5s as he saw Jack's look of mingled
es surprise, joy and fear ; "you see
what you have done, and I say
ne, again, we do not want you as ai
re, errand boy, but make you a clerli
d." in a department of the store."
for Then t h e gentlemen preseni
ad- grasped him by the hand and con
to gratulated him, sayi.ng, "You havi
rht lost one place, but secured a bette3
ian Not many days hence there wil
ne, be seen the sign, Jones & Knowles
are in Shepardsville. So much for a.r
obliging disposition, attention t<
:k ; interest of employer, strict honesty
energy and punctuality.
NOT AFRAID OF THE DEvIL.-A co]
aes ored man named Nelson is owing
om butcher on Beanbien street five o:
ng, six dollars, and after trying in vait
ick to collect the money, the butche:
Iful and a friend put their heads togethi
ers er the other night and laid a plan
he About midnight they called at Ne]
iys son's house, and he was awakene<
rito by a rap on the widow.
)f't "Who's dar?" he called out.
"The Devil !" solemnly repliei
out the butcher.
ose "You is hey ?"
2ey "Yes. I want you !"
he "What fur ?"
"You refuse to pay your butcher
mnd and I am sent to take you to th
tle- bottomless pit !"
nlu- "You is ?"
he "I am ! Come forth at once !
he "Ize comin'!" replied the old ne
mnd gro, as he jumped out of bed;
he can't pay dat six dollars half as eas;
son in any odder way, an' de ole 'oman'
all so mighty cross Ize glad to gi
'way from home."
mnd The butcher and his friend di<
one not wait for Mr. Nelson to com
SOUTH CAROLINA 1I1SE
RALS AT THE CENTEN
An opportunity to exhibit to the
people of the other sections of this
country, and to the world general
ly, the mineral resources of this
State, such as may never recur, is
presented in the contemplated for
mation, under the auspices of the
Smithsonian Institution of Wash
ington, and by authority of the gene
ral government, of a National Mu
seum,to illustrate the mineral wealth
of the United States and its chief
mining and metallurgical products,
at the 'international exhibition to
be held in Philadelphia in the cen
tennial year 1876.
"A representation of the great
variety of universal productions of
the country has not yet been syste
matically collected and exhibited by
the general government. Such a
collection, formed and arranged
with skill and discrimination, is im
portant for the purpose of present
ing a general view of the extent
and variety of these productions at
the exhibition, and will constitute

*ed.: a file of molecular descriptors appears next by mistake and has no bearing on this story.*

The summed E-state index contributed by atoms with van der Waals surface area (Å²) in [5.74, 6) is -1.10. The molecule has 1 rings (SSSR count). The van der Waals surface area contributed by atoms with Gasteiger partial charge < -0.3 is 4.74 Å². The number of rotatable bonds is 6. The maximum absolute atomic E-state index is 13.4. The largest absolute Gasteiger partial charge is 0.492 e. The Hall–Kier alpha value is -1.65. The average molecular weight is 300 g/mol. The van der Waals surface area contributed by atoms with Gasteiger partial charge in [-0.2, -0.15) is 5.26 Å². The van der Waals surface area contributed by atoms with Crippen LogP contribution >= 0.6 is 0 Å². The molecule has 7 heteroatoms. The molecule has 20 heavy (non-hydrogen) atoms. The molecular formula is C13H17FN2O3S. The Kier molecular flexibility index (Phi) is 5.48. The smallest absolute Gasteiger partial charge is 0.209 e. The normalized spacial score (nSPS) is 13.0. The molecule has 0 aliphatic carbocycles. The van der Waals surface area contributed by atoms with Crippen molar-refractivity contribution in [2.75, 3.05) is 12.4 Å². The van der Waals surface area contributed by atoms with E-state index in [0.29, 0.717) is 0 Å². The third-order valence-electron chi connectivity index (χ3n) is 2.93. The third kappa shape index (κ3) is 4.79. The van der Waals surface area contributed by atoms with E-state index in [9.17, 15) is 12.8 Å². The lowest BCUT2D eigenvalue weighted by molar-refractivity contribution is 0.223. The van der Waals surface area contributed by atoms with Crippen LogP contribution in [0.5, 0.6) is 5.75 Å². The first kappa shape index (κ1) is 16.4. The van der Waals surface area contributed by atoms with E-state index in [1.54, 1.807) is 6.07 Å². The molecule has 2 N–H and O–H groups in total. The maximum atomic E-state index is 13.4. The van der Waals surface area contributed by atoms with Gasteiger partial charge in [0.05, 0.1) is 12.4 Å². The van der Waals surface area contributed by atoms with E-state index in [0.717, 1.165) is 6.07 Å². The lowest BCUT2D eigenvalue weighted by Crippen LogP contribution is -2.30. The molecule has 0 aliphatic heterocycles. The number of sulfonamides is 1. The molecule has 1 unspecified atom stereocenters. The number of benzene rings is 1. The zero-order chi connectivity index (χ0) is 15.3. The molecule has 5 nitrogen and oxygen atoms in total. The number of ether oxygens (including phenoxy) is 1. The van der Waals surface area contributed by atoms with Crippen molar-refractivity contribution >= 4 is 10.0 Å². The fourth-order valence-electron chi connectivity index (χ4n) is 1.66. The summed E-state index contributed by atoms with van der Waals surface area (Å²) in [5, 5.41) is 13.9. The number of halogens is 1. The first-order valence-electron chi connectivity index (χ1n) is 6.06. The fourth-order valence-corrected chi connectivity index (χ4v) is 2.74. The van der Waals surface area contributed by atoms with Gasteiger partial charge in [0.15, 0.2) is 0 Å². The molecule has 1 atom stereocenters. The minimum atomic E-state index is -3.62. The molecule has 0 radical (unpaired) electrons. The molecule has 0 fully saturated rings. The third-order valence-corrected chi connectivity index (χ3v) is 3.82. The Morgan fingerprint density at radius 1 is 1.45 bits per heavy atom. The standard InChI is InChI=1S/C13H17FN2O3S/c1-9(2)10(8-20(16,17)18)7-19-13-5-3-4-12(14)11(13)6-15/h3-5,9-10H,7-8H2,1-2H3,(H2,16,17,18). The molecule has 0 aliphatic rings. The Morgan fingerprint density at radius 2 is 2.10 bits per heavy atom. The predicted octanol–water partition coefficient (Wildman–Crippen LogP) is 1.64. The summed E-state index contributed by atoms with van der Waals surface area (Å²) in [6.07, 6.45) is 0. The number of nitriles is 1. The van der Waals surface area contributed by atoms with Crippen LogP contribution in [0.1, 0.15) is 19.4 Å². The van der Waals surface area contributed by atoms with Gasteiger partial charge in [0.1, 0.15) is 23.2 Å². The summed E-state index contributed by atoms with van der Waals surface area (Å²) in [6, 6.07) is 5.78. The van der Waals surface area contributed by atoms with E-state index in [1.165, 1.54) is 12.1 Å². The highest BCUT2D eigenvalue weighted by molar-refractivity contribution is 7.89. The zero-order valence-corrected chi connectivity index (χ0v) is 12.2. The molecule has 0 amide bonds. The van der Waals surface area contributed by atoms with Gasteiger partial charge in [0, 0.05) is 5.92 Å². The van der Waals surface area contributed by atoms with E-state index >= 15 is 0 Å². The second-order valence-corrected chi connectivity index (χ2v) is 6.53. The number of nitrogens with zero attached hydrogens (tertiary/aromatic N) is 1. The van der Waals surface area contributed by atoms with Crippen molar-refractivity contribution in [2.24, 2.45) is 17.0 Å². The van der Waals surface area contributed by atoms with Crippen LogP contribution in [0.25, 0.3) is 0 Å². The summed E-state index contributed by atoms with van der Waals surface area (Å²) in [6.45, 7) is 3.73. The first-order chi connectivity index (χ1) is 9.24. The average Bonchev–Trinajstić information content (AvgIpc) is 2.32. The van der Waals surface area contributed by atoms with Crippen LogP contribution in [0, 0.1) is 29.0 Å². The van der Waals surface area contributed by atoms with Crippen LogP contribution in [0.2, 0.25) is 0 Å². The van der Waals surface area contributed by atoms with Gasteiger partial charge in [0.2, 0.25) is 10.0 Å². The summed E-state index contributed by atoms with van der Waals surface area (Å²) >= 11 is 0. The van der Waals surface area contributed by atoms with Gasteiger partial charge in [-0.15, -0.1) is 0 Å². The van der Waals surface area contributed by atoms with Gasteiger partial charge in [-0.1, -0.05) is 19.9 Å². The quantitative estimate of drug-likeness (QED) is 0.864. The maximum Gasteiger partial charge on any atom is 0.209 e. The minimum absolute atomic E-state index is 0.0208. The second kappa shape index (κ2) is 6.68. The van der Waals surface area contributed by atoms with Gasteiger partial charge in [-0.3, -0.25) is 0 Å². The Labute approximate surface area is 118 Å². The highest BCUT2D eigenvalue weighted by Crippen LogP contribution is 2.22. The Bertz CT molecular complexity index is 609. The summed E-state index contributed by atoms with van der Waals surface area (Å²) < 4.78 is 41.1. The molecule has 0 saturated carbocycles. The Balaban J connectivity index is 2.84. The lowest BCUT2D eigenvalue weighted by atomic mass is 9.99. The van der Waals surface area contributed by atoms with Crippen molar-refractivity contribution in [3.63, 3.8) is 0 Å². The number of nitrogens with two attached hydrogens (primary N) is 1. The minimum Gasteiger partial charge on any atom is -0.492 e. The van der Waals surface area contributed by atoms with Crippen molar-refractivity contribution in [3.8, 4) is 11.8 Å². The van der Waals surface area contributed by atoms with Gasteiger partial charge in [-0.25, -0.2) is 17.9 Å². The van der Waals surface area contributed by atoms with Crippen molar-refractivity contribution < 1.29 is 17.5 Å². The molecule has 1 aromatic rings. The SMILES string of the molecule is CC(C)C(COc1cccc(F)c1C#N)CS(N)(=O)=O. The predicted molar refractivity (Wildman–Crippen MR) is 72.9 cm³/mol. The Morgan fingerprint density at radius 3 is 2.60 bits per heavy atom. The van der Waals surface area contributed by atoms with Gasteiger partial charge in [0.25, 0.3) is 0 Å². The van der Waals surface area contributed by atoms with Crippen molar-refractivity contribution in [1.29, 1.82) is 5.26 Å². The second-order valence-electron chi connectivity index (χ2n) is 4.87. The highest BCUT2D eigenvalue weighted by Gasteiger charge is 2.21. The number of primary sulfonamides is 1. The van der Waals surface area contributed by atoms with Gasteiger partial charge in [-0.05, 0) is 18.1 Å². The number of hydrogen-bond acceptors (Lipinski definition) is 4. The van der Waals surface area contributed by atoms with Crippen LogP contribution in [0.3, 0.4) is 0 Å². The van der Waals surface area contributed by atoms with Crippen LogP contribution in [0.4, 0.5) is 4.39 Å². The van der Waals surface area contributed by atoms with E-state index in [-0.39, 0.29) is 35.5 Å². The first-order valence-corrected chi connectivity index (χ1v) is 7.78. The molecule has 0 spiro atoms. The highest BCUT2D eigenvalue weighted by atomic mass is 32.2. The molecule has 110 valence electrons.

a portion of the national museum,
where it will be permanently ar
ranged after the exhibition.
"At each of the great internation
al exhibitions abroad the respective
governments caused liberal and me
thodical displays of mining indus
try and its products to be made co-'
ordinately with agriculture and its
products. These displays were not.
only of great direct service to the;
countries making them,but advanced
the knowledge of geology, mineral
ogy, mining and metallurgy. In
making such collections the govern
ments of Europe had the advantage
of the aid of organized corps of
mine engineers in the service of the
State. In the absence of such an
organization in the United States,
a great part of the labor of obtain
ing a just representation of its
mineral wealth must be left to vol
untary patriotic effort."
Prof. Win. Blake, of New Haven,
Conn., well known to the scientific
world by his geological and mining
reports,as also to the American pub
lic by the able manner in which he
discharged the duties of an United
States commissioner at the world's
fair at Vienna, 1873, has been en
trusted with the organization and
general directions of this national
museum. With him are associated
a co-operavive committee of special
ists and men of science throughout
the country, who are to assist in
the collection and forwarding of
specimens illustrative of the miner
al deposits of their sections. The
undersigned, having been appoint
ed a member of this committee,
cordially and earnestly invites all
individuals and companies owning
lands, containing ores and other
mineral beds, as also all persons
interested in the development of
our natural resources, to unite with
him in forming such a collection of
the mineral wealth of this State as
shall not only reflect credit upon a
community far from unconscious of
the acknowledged wealth of its
mines, but may, at the same time,
exhibit the mineral products, now
so little known abroad, and, as yet,
hardly utilized at home, which
are merely awaiting the coming of
icapital to prove a source of revenue
to a comparatively impoverished
people. A complete collection of
the various ores of South Carolina,
embracing the products of her
gold, copper, iron, manganese, kao
lin, corundum, mica, phosphatic
and other mines, exposed to view
before the eyes of the world, first
at the centennial exhibition, and af
terwards in the permanent museum
of the Smithsonian Institution at
,Washington, would serve as the